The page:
"It has made it easier to put pressure on the countries, she said at the event: The UN Human Rights Defenders Declaration after Ten Years: Protecting Rights in a Changing World”.
The Norwegian Ambassador Morten Wetland opened the event by stating that:
“The human rights defenders are the first line of defence of those fundamental rights and freedoms”.
A human right defender is anyone who works non-violently to protect and promote human rights, and Wetland emphasised that supporting the group has been a priority for Norway for many years.
“Today, regretfully, we need the work of human rights defenders more than ever. We need human rights defenders to speak out for basic rights and to influence government and community thinking, especially democracy suffers and the rule of law is weakened. We need lawyers to defend the marginalised and to challenge impunity. We need community leaders who respond to the disadvantages of others. We need journalists to warn us about abuses, to reveal injustices and bring us stories that challenge us, often at great risk to themselves and their families", said Wetland.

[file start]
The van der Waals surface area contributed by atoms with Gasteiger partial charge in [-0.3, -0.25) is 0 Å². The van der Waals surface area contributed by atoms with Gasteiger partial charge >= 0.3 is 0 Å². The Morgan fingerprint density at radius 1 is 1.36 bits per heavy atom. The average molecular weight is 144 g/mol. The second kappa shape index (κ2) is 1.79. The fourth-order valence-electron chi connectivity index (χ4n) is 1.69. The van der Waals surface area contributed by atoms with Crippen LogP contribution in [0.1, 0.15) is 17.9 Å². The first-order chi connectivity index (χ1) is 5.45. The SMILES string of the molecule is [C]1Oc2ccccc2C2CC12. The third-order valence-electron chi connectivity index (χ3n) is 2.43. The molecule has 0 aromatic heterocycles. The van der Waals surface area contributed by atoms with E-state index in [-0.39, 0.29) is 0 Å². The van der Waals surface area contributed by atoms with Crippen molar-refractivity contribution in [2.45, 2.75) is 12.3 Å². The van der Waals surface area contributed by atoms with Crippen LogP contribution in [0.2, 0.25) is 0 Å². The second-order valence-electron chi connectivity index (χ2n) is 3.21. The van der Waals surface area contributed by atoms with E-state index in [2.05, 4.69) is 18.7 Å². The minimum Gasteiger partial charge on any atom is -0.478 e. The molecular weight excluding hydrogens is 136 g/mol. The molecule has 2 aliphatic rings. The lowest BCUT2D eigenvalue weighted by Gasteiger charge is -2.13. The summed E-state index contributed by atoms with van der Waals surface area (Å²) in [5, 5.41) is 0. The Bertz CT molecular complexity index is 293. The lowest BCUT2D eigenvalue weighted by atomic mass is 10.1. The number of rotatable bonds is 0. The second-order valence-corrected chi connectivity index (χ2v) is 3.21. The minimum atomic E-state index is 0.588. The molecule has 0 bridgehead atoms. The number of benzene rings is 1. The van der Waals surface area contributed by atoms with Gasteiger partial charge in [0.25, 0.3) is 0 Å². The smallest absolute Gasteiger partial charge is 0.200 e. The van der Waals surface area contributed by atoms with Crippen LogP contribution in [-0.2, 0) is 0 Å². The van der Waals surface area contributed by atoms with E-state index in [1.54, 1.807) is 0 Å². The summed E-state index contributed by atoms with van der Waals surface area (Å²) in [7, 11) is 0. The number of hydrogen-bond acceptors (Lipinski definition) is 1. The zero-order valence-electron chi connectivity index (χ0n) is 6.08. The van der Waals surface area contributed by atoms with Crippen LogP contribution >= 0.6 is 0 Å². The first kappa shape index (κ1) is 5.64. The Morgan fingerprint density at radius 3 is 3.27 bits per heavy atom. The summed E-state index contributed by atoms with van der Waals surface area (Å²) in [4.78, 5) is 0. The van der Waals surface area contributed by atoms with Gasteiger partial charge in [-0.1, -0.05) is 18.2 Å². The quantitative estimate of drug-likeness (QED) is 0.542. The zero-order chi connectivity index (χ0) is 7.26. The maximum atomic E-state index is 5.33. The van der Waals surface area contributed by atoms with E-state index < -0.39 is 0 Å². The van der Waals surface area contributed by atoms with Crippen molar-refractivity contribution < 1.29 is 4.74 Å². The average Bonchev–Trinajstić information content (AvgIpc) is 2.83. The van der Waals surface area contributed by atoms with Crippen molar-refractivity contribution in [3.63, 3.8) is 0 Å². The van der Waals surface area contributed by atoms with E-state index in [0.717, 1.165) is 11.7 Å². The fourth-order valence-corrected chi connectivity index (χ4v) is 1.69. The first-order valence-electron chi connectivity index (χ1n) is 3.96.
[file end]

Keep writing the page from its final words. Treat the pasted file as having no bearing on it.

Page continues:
Wetland and Sekkagya shared the floor with human rights defenders from Colombia and Egypt.
Mr Oscar Pedraza is founder of the Colombian group Sons and Daughters for Memory and Against Impunity, and Ms Nora Younis, an internationally recognized Egyptian human rights activist.
The Declaration on Human Rights Defenders was adopted by the United Nations on December 9, 1998, and marks a historic achievement in the struggle toward better protection of those at risk for carrying out legitimate human right activities.